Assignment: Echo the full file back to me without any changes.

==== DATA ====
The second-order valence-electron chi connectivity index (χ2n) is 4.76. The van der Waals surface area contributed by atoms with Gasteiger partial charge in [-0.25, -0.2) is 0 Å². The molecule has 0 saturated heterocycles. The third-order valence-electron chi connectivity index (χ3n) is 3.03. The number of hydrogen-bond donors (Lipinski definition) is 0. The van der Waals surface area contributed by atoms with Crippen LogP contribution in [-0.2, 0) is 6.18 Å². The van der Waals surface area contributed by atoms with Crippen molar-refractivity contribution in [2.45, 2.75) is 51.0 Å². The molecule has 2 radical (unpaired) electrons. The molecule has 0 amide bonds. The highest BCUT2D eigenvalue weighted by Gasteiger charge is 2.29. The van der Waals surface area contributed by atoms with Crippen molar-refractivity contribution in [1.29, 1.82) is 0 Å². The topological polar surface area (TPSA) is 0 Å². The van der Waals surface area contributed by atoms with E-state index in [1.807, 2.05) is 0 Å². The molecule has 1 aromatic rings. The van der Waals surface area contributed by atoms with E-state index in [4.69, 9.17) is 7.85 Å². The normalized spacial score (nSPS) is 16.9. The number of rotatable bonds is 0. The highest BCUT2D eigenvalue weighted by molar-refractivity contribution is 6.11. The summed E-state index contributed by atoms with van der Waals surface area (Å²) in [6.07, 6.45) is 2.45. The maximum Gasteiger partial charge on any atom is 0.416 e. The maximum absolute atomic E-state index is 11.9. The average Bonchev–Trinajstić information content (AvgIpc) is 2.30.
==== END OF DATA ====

The second-order valence-electron chi connectivity index (χ2n) is 4.76. The van der Waals surface area contributed by atoms with Gasteiger partial charge in [-0.25, -0.2) is 0 Å². The molecule has 0 saturated heterocycles. The third-order valence-electron chi connectivity index (χ3n) is 3.03. The number of hydrogen-bond donors (Lipinski definition) is 0. The van der Waals surface area contributed by atoms with Crippen LogP contribution in [-0.2, 0) is 6.18 Å². The van der Waals surface area contributed by atoms with Crippen molar-refractivity contribution in [2.45, 2.75) is 51.0 Å². The molecule has 2 radical (unpaired) electrons. The molecule has 0 amide bonds. The highest BCUT2D eigenvalue weighted by Gasteiger charge is 2.29. The van der Waals surface area contributed by atoms with Crippen molar-refractivity contribution in [1.29, 1.82) is 0 Å². The topological polar surface area (TPSA) is 0 Å². The van der Waals surface area contributed by atoms with E-state index in [1.807, 2.05) is 0 Å². The molecule has 1 aromatic rings. The van der Waals surface area contributed by atoms with E-state index in [4.69, 9.17) is 7.85 Å². The normalized spacial score (nSPS) is 16.9. The number of rotatable bonds is 0. The highest BCUT2D eigenvalue weighted by molar-refractivity contribution is 6.11. The summed E-state index contributed by atoms with van der Waals surface area (Å²) in [6.07, 6.45) is 2.45. The maximum Gasteiger partial charge on any atom is 0.416 e. The maximum absolute atomic E-state index is 11.9. The average Bonchev–Trinajstić information content (AvgIpc) is 2.30.